The other concern with advancing technology is personal privacy. We could solve all crimes in a heartbeat if everyone agreed to wear a tracking device and all our movements were stored. I don’t think many of us would agree to that, though. I can imagine a plot where a killer selected a fall guy and followed the guy around murdering random people close to wherever the fall guy did an electronic purchase or used his cell phone.

    And as has been mentioned, I’m pretty much done reading about serial killers, especially when it involves sexual violence against women. Give me an engaging murder mystery where I have to puzzle out a motive beyond, “Because I’m crazy!”

  6. Then there are the undetected serial killers that kill in populations that are spread over wide geographic areas–Indian reservations, for example–who go undetected because (I’m going to get yelled at here) the local populations attribute the killings to supernatural beings, cryptid beasts, or other evanescent categories of killers, and do not report these killings, which they may view simply as disappearances.

  7. I think one of the problems with the overdone serial killer trope is that the bad guy rarely has complex motives. It is nearly impossible to empathize with him/ her. They often come off as cardboard cutouts. The protagonist is left to combat this flat character on mainly physical terms. Find, shoot, get away, find again, arrest.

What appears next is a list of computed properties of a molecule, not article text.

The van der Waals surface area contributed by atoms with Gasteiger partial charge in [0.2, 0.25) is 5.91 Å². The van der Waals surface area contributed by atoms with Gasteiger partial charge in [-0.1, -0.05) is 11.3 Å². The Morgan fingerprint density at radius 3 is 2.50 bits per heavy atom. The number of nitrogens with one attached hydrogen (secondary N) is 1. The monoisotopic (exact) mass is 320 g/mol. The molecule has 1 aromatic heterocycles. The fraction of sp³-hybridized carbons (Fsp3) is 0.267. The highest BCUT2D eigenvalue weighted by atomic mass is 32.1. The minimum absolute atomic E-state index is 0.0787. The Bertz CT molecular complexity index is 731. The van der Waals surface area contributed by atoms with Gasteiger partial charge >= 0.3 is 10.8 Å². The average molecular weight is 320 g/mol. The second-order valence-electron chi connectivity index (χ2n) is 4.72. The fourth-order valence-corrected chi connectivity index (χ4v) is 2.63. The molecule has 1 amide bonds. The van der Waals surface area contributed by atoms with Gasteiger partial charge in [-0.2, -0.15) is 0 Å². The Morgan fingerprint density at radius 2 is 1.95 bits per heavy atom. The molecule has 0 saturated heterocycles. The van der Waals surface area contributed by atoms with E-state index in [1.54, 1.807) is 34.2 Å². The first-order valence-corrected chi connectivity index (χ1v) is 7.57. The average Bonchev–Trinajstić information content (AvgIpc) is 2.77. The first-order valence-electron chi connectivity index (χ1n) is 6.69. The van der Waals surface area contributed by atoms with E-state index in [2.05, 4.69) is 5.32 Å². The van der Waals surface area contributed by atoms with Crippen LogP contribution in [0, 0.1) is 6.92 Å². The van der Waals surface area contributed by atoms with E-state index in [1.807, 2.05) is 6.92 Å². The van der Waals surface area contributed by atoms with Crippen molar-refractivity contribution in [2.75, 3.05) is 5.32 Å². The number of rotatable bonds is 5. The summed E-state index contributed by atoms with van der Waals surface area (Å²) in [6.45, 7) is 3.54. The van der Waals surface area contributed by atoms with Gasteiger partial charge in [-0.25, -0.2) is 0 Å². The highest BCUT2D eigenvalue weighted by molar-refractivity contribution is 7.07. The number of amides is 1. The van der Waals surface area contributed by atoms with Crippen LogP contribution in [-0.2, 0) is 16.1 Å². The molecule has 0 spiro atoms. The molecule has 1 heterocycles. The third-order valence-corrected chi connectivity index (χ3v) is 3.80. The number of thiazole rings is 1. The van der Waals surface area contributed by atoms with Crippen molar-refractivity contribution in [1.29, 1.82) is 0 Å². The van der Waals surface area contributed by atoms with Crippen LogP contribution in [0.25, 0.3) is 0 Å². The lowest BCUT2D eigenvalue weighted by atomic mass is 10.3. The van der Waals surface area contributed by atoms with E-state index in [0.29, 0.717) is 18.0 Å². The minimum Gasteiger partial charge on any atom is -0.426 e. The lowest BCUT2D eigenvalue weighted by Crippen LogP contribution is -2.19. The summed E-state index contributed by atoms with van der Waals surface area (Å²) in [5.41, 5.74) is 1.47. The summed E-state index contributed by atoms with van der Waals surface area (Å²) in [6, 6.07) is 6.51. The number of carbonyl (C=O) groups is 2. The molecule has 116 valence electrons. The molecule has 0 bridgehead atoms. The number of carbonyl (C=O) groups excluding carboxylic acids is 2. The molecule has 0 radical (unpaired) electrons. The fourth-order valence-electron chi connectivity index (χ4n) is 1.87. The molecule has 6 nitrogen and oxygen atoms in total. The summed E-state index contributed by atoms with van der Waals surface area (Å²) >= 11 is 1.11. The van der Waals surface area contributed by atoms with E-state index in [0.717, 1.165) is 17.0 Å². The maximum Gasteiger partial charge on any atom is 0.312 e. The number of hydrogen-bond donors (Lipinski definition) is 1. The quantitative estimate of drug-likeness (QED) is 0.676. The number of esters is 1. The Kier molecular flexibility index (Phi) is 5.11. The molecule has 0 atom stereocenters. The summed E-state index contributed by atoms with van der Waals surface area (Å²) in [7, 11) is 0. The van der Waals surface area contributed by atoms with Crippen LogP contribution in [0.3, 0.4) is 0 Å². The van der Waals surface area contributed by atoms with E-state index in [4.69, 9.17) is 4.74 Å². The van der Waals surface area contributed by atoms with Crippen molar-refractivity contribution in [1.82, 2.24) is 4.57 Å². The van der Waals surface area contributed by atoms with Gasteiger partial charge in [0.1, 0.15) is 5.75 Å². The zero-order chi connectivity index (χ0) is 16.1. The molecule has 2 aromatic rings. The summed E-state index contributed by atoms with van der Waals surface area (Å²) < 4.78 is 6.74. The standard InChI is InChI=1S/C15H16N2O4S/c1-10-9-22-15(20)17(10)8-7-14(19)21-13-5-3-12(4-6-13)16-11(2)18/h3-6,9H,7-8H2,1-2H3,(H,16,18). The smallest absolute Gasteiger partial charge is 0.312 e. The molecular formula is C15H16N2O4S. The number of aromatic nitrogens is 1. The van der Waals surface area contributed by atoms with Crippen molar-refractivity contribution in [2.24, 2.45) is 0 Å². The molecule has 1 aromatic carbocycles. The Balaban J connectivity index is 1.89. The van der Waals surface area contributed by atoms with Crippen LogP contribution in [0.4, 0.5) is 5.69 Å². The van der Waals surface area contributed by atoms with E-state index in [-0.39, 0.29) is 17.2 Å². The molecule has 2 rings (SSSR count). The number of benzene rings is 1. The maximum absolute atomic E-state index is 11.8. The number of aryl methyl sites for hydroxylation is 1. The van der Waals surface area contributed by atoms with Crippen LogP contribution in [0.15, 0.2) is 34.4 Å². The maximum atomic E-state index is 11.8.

A second problem is body count. Joseph Stalin said, “The death of one man is a tragedy. The death of millions is a statistic.” In many serial killer stories one murder is frightening but more than two can get boring. P.D. James has a ‘two body’ structure for crime stories. One is the inciting incident and the second is the middle crisis. This works because Commander Dalgliesh has to SOLVE the crime instead of finding a pre-determined suspect. https://www.amazon.com/dp/B002XYFUBU/ref=dp-kindle-redirect?_encoding=UTF8&btkr=1

    Great crime stories focus on the why it happens. It is a duel between protagonist and the antagonist, even if the antag isn’t on screen a lot. Watch “Chinatown” again. Robert Towne’s script is a free Ph.D. on how to tell a crime story. The misdirection v. the twist in the ending is both surprising and deliciously satisfying.